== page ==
Biophysical studies of TIMP-1

Hodges, Deborah Jane (1995). Biophysical studies of TIMP-1. PhD thesis The Open University.



This study had two aspects. The first was the production and purification of TIMP-l. The second was a series of biophysical studies of TIMP-l and a TIMP-l derived peptide.

A monoclonal antibody affinity column was developed and used to purifY large quantities of human TIMP-l for further experiments. Two E.coli expression systems were studied to determine whether they would be suitable for large scale production of recombinant protein. In the first system TIMP-I was to be secreted as a fusion protein which could be cleaved, leaving a free N-terminus. It was discovered that it was not possible to cleave off the fusion protein. In the second system, the protein was secreted, without additions to the periplasm. Although active protein, with the correct N-tenninus, was obtained, the yields were too low to be of use for large scale expression. Secondary structure analysis by CD and FTIR showed TIMP-l to be a mostly f3- sheet protein (approaching 50%) with around 20% a-helix. A temperature study using these techniques found that little change occurs until temperatures of over 60°C where the protein aggregates. The small changes appear to be a general loosening of the structure.

In analyses of the surface of TIMP-l, additional carbohydrate was identified (other than the two N-linked chains) using Con-A probing of Western blots. TIMP-l purified from WI-38 foetal lung fibroblast cells can be separated into two pools by Concanavalin A-Sepharose chromatography. These two pools were found to have a different set of pIs and a different monosaccharide composition.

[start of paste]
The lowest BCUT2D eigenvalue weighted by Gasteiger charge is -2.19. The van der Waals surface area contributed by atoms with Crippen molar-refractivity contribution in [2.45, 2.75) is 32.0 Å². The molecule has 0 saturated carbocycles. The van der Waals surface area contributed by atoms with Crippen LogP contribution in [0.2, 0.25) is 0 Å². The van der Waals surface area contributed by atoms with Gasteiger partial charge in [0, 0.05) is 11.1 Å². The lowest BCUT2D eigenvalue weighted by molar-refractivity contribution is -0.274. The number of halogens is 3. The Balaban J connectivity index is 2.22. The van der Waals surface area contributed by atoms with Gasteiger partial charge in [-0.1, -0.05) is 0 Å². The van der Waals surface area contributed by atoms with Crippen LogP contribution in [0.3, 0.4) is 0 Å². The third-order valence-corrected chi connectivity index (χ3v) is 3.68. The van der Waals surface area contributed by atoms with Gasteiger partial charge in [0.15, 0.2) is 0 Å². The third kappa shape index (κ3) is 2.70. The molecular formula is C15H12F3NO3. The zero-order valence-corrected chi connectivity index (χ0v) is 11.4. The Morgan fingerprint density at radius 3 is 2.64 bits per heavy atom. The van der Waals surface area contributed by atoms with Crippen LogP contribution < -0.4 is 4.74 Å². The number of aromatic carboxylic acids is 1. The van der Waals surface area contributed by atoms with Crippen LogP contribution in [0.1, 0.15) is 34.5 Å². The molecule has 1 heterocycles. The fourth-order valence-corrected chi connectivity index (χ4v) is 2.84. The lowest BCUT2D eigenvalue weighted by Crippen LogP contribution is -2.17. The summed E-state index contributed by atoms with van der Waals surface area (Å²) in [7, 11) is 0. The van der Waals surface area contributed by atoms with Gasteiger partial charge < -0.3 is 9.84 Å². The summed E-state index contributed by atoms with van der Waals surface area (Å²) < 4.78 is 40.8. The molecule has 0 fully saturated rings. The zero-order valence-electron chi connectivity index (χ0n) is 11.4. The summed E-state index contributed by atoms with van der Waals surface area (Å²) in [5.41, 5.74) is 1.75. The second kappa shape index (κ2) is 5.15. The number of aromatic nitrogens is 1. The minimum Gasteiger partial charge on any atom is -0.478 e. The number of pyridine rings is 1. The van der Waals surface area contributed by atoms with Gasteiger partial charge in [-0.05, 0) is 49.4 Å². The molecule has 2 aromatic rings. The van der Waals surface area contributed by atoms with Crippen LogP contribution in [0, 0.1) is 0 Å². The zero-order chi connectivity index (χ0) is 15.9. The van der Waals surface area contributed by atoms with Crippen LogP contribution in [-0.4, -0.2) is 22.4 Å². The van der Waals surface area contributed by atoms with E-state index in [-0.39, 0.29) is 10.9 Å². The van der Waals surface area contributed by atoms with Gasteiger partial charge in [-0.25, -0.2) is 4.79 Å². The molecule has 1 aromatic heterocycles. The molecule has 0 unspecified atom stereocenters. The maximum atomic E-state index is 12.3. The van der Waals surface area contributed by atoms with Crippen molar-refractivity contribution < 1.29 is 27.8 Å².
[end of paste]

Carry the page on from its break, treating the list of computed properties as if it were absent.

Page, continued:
The use of NMR paramagnetic probes identified a hydrophobic region exposed on the surface of TIMP-I. This region probably includes a tyrosine residue and either a tryptophan or phenylalanine. The presence of an exposed hydrophobic region was also shown in binding studies using the fluorescent probe ANS. These studies identified a single, low affinity binding site. An additional study with the N-terminal fragment of type-I collagenase found no binding sites on the enzyme, but a change in fluorescence occurred when TIMP-I was present.

A peptide was designed based on the N-terminal sequence of TIMP-I. High homology, susceptibility to mutation and an interesting resemblance to the Bowman-Birk family of inhibitors suggested that this peptide might be inhibitory. It was found to have only a weak inhibitory activity against gelatinase. NMR studies of this peptide in water showed a large number of conformers as a result of stabilisation of the cis isomer of its proline residues. This preference for the cis form was retained for one proline in the solvent, TFE.

Preliminary NMR studies were also carried out which concluded that TIMP-I should be suitable for further structural studies using isotopic labelling.

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